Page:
A great TV series eventually approaches epic length and, if anything, becomes more sprawling than the great novels published recently—which, being divorced from the serial form, get to pursue plots differently, etc.—so it’s no surprise that they’ll have too many strands to gather and create a good, emotionally satisfying ending. To do a great ending, you have to not only answer the relevant questions, but you have to provide an emotional clarity, while retaining some space for the audience’s imaginations and questions to worry at the world you’ve ended.

The dilemma of a great ending would be especially worrying for a show like Lost, which had tons of little clues and mysteries that could never ever be explained well—and if they had tried, it probably would have felt inorganic and forced.

At any rate, I’d suggest to everyone who was really disappointed at the ending to the show—and I mean really disappointed, e.g. at least two people on my twitter feed declared they weren’t following a show EVER AGAIN—to…not be disappointed. Endings are inherently hard. If you’re disappointed at the end, it’s because the previous installments were so very good and so provocative. That’s a good thing…just remember that feeling, as opposed to the ending.

But I sympathize with the disappointment. Ultimately a story like Lost, which relies on mystery, needs to provide the payoff of answering the mystery. The story of, say, The Wire (or Mad Men, a show whose ending I suspect will turn out disappointing), isn’t focused on answering a mystery inasmuch as providing an experience of lives lived and so I think being disappointed at those endings is carping a little too much: the point was to show you how lives get lived, not to end some grand narrative. But Lost was a grand narrative and as such deserved a great ending. It didn’t get that. But still, judging by the outraged: a lot of us were entertained.

2 comments:

  1. I've seen nearly all of Lost, but not the ending yet. I'm not expecting much, because with TV series it's always better to travel than to arrive. Some reasons for this are (i) after the final episode the cast and crew go home, so there is no opportunity for pickups and fixes, so the last episode usually comes across as jerky in some way, (ii) every possible ending has been discussed in fan sites forcing the producers to go with something ridiculous just because noone has thought of it yet, or (iii) the loose ends that were going to make the ending were prematurely tied up and finished off that time the show was threatened with early cancellation. My great hope for Lost was that it would follow Keith Laumer's Dinosaur Beach and have a shootout between the Time Police who had come to close down the timetravelling and the SuperTimePolice who had come to close down the bumbling Time Police, not to mention the SuperDuperTimePolice who thought the SuperTimePolice were a bunch of Nazis who had to be stopped, etc.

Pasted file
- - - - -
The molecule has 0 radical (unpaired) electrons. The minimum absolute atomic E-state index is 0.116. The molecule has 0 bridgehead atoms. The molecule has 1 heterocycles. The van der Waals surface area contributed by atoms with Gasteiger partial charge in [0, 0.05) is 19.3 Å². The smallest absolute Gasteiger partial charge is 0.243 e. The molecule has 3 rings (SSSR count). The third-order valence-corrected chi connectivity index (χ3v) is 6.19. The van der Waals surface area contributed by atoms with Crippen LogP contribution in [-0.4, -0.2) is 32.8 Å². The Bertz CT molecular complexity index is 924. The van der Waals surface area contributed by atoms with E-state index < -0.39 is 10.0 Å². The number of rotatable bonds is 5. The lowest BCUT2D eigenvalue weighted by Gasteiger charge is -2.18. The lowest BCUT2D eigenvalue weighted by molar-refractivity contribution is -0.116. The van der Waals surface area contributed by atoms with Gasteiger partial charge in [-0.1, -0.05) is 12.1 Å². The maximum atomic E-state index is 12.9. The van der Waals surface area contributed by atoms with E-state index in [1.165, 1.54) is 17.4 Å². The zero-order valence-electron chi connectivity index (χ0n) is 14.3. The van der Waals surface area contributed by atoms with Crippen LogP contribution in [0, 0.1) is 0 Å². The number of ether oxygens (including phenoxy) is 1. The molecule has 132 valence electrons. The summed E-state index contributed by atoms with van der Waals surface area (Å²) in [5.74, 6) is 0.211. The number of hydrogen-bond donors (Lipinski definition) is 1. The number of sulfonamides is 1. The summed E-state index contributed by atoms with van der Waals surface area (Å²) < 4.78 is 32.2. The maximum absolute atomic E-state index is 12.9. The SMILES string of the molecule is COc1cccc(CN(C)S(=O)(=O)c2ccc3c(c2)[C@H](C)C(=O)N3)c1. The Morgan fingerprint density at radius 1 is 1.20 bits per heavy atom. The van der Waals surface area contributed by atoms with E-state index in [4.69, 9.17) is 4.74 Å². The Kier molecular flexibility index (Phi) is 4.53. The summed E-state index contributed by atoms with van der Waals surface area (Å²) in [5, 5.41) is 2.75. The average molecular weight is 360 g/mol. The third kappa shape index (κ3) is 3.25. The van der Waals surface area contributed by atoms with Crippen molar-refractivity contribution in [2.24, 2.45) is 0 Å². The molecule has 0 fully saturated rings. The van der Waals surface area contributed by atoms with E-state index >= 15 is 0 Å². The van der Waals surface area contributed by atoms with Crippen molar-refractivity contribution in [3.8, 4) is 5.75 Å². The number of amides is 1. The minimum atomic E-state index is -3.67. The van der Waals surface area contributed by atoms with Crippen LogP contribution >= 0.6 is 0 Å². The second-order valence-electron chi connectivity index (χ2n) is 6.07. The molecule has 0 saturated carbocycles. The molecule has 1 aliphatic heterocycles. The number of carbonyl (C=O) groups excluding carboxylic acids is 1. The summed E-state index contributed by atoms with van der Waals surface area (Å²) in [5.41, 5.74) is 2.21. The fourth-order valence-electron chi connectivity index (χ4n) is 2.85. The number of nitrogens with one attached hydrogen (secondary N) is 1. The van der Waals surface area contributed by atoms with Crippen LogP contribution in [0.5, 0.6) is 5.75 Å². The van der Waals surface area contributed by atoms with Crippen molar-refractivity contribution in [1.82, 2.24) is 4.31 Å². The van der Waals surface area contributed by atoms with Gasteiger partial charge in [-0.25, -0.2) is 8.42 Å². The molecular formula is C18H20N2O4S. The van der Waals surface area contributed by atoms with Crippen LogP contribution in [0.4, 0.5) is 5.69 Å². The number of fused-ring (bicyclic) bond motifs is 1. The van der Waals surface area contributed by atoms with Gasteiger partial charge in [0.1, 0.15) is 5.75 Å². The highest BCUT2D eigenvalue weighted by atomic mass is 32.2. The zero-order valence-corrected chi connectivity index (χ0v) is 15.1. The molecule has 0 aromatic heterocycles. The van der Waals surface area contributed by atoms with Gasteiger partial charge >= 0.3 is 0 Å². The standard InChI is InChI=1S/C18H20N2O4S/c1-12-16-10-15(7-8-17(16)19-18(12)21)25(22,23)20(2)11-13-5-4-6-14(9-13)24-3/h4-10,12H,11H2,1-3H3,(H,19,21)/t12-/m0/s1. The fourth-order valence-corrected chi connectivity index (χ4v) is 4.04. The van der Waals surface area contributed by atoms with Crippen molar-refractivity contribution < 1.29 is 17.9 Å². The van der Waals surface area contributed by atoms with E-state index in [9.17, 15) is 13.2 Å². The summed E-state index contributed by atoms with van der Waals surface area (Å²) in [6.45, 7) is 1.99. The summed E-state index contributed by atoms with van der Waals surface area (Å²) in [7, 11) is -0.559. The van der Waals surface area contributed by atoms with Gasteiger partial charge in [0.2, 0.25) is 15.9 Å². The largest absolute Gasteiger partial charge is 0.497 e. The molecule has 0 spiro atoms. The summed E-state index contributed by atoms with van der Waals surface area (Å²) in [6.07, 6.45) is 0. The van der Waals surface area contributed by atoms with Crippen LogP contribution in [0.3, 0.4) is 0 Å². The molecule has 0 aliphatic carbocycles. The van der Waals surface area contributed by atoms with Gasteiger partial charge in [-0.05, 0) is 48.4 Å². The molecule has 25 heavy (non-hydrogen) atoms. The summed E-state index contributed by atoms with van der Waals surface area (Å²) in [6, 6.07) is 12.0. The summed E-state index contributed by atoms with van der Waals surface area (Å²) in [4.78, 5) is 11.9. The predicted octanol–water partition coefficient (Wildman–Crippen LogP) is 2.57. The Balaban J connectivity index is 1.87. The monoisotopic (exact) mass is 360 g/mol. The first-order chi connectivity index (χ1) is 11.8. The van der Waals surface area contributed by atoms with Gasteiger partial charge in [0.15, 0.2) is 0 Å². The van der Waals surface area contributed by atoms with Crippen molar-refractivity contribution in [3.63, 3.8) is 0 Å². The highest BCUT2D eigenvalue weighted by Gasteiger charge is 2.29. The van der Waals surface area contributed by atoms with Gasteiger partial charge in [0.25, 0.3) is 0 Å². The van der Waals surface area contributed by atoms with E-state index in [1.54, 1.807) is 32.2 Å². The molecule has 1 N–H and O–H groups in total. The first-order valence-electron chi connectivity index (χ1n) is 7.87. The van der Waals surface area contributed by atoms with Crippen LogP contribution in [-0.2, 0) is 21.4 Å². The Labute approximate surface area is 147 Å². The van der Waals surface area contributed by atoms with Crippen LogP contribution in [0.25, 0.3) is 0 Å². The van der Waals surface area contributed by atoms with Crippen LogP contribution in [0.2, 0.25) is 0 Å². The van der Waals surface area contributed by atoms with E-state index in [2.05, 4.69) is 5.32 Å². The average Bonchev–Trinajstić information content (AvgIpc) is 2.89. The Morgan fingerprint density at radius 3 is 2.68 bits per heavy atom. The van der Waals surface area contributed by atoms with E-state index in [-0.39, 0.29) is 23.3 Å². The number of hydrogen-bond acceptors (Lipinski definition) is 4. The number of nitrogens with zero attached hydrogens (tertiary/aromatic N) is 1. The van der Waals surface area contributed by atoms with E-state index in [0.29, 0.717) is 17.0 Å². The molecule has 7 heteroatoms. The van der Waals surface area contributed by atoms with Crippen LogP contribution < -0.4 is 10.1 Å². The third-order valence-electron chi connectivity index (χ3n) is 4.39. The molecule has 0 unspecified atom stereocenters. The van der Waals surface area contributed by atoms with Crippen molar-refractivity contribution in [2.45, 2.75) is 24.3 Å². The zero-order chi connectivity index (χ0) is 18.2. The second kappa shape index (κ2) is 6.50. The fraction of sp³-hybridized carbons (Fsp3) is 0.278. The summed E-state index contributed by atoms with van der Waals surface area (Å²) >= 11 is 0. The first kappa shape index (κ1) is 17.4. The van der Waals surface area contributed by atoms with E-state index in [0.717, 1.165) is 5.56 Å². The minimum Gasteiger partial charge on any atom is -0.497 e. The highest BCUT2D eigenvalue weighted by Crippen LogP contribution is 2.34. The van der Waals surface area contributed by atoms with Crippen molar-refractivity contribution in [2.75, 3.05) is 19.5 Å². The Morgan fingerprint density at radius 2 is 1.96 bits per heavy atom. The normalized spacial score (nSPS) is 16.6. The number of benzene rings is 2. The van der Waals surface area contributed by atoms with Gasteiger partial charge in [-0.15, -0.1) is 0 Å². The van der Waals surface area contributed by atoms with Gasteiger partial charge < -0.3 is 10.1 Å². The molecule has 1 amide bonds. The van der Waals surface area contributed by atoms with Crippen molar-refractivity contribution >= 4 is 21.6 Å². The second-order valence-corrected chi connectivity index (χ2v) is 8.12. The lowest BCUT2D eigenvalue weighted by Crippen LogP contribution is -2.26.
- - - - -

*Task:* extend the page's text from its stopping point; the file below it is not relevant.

Best ever season finale goes to Fringe, I think. They had a whole season of nonsense which ends with the hero going through a portal and meeting .... Leonard Nimoy! Of course! That explains everything! So obvious when you know!

    Merph.

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  2. Heh. I never saw Fringe at all either.

    Anyway, I suspect what you say has a lot to do with it: they've gotta come with something new. Particularly with Lost, where it's such a mystery that the conviction is that it must be AWESOME and totally UNBELIEVABLE. In that case, fans are setting themselves up for disappointment and the creators for failure.